Microporous Polyimides from Ladder Diamines Synthesized by Facile Catalytic Arene-Norbornene Annulation as High-Performance Membranes for Gas Separation
AuthorsAbdulhamid, Mahmoud A.
Lai, Holden W. H.
Teo, Yew Chin
KAUST DepartmentAdvanced Membranes and Porous Materials Research Center
Biological and Environmental Sciences and Engineering (BESE) Division
Chemical Engineering Program
Physical Science and Engineering (PSE) Division
KAUST Grant NumberBAS/1/1323-01-01
Online Publication Date2019-02-06
Print Publication Date2019-03-12
Permanent link to this recordhttp://hdl.handle.net/10754/631113
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AbstractWe synthesized a series of rigid ladder-type diamines from readily available bromoanilines and norbornadiene in one step using facile catalytic arene-norbornene annulation (CANAL). Polycondensation of CANAL ladder diamines with 4,4’-(hexafluoroisopropylidene) diphthalic anhydride led to a series of microporous polyimides with different degrees of rotational freedom around the imide linkages. These CANAL-PIs exhibited good solubility in a wide range of organic solvents, high thermal stability with decomposition temperature above 450 °C, high Brunauer-Emmett-Teller sur-face areas of ~ 200 – 530 m2 g-1, and abundant micropore volume with variable pore size distributions. Mechanically robust membranes can be easily formed from these CANAL-PIs and gave high gas permeabilities and moderate gas-pair selectivities. CANAL-PIs had higher permeability and similar permselectivity compared to analogous PIs synthe-sized from Tröger’s base and carbocyclic Tröger’s base diamines under identical test conditions. CANAL-PIs also exhibited relatively slow physical aging. These favorable properties and performance make microporous polymers based on CANAL ladder motifs promising membrane materials for important gas separation.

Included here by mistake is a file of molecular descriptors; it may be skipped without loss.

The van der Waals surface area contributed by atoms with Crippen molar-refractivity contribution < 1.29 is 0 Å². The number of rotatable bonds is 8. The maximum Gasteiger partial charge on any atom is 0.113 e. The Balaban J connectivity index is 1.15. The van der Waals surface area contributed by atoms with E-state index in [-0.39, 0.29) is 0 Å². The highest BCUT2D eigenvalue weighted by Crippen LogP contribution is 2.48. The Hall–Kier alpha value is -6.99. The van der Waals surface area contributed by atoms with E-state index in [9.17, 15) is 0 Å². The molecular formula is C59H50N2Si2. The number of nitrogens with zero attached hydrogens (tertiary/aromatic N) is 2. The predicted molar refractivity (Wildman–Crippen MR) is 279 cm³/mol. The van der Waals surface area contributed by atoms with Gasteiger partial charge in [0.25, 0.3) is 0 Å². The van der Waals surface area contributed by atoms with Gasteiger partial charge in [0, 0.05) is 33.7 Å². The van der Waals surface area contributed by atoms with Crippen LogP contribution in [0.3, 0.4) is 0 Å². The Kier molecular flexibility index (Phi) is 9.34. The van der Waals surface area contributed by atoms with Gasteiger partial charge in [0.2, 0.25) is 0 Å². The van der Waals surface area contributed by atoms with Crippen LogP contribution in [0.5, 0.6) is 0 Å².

CitationAbdulhamid MA, Lai HWH, Wang Y, Jin Z, Teo YC, et al. (2019) Microporous Polyimides from Ladder Diamines Synthesized by Facile Catalytic Arene-Norbornene Annulation as High-Performance Membranes for Gas Separation. Chemistry of Materials. Available: http://dx.doi.org/10.1021/acs.chemmater.8b05359.
SponsorsWe thank U.S. Army Research Office (W911NF-16-1-0018 to Y. Xia), the Donors of the American Chemical Society Petroleum Research Fund (56820-DN17 to Y. Xia), the Semiconductor Research Corporation, seed funding from the Stanford Natural Gas Initiative, and the King Abdullah University of Science and Technology (BAS/1/1323-01-01 to I. Pinnau) for supporting of this research. Single-crystal X-ray diffraction experiments were performed at beamline 11.3.1 at the Advanced Light Source (ALS). The ALS is supported by the Director, Office of Science, Office of Basic Energy Sciences, of the U.S. Department of Energy under contract no. DE-AC02-05CH11231. H. W. H. Lai thanks the National Science Foundation for the Graduate Research Fellowship (DGE- 156518) and the Stanford Office of the Provost for Graduate Education for the EDGE-STEM fellowship. Y. C. Teo was supported by an A*STAR graduate fellowship.
PublisherAmerican Chemical Society (ACS)
JournalChemistry of Materials
RelationsIs Supplemented By:
Abdulhamid, M. A., Lai, H. W. H., Wang, Y., Jin, Z., Teo, Y. C., Ma, X., Pinnau, I., & Xia, Y. (2019). CCDC 1848638: Experimental Crystal Structure Determination [Data set]. Cambridge Crystallographic Data Centre. https://doi.org/10.5517/CCDC.CSD.CC201NH7. DOI: 10.5517/ccdc.csd.cc201nh7 Handle: 10754/664441